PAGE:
At the New York State Capitol, lawmakers are scrambling to put forward plans to react to the recent twin corruption scandals involving bribery charges against a state Senator and Assemblyman. On Tuesday, it was the Assembly Democrats’ turn to weigh in. Gov. Andrew Cuomo also rolled out two more components of his own reform plan.
Assembly Speaker Sheldon Silver is proposing a public campaign financing law that would allow candidates to receive $6 in public funding for every dollar they collect in contributions. Silver says it’s important to get the influence of big money donors out of politics.
“The average citizen is finding that the cost of running for election has become too expensive,” Silver said. “We cannot allow elected public service to become the exclusive domain of the wealthy and the well connected.”
The speaker, who has sponsored a version of public campaign finance legislation since 1986, even broke protocol and debated the bills on the floor a few years back. The speaker of the house is usually limited to just presiding over the debate in the chamber.
Meanwhile, Cuomo announced two more portions of his reform agenda. The governor wants to revoke a law known as Wilson-Pakula, that permits parties to run candidates for office who are not actually members of their parties. It’s named after two legislators who sponsored it back in 1947. One of them is former Gov. Malcolm Wilson who served in the legislature at the time.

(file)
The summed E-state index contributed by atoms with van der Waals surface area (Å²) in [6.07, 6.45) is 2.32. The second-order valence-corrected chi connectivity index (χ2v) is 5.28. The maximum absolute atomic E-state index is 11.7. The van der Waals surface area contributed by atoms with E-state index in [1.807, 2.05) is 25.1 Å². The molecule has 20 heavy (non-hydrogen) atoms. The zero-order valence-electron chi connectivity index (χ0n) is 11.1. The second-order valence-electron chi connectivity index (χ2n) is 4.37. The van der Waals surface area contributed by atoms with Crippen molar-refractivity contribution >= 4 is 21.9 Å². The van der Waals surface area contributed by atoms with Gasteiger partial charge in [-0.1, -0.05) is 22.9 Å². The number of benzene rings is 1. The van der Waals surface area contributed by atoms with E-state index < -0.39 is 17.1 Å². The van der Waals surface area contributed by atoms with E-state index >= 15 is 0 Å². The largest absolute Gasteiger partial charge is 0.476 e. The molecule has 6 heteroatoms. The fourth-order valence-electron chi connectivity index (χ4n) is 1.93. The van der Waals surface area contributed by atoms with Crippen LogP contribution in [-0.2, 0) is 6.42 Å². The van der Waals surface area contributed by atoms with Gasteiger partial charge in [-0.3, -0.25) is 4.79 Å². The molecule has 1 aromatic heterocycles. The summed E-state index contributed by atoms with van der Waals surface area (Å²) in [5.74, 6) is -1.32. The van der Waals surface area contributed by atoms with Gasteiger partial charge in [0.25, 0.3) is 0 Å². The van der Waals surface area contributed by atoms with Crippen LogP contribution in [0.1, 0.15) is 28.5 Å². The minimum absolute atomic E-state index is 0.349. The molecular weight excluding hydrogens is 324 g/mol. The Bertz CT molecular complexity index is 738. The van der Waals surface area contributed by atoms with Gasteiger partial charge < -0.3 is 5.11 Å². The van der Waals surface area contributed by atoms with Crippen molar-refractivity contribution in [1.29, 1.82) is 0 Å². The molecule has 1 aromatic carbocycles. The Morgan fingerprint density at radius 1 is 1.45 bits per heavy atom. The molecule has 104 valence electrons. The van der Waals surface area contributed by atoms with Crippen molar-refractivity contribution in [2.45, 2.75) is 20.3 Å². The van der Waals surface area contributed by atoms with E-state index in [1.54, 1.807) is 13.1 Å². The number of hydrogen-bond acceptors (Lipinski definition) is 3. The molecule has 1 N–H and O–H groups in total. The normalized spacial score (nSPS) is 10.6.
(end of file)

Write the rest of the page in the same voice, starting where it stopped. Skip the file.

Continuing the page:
State Sen. Malcolm Smith, a Democrat, is charged with trying to bribe Republican county chairs in New York City to convince them to invoke the Wilson-Pakula Act and allow Smith to run on the GOP ballot for mayor.
Cuomo says Wilson-Pakula creates ethical conflicts. He says in addition to the bribery accusations, candidates also exchange money to obtain ballot access by making large donations to the party coffers.
“You‘ve heard the expression ‘pay to play,'” Cuomo said. “This is pay to run.”
Assembly Democrats are not backing a repeal of Wilson-Pakula at this time, says Silver.
“I don’t think we should preclude people from running on more than one line,” Silver said. “There has to be mechanism for people to gain dual endorsements.”
The only faction in the legislature that is currently supporting a repeal of Wilson-Pakula is the break-away Democratic faction in the Senate known as the Independent Democratic Conference. Smith was a member of the IDC until he was asked to leave by the other members after the bribery charges.
Cuomo would stop short of eliminating all party cross endorsements, though. New York, unlike many states, permits so-called minor parties, like the Conservative Party and the left-leaning Working Families Party, to also endorse major party candidates and permit them to run on their ballot lines in elections. The governor says ending cross endorsements would also mean the end of those parties.
“That is a de facto elimination of the minor parties,” Cuomo said.
Cuomo would instead open up primaries to allow candidates registered in one party to run in a different party’s primary, if they wanted to. Cuomo’s proposal would also make it easier for voters to change their party enrollment so they could vote in those primaries.
Cuomo did not present any proposals for campaign finance reform, though he says public financing of campaigns remains very important to him. Cuomo says he’s been talking with legislative leaders, and thinks writing an actual governor’s program bill at this time would only hinder a deal.
“I will give let me give you a hint, normally when we release bill language before an agreement, it means the probability of that bill passing is very, very low,” the governor said.
Cuomo says it’s sufficient to put out his goals and agenda instead.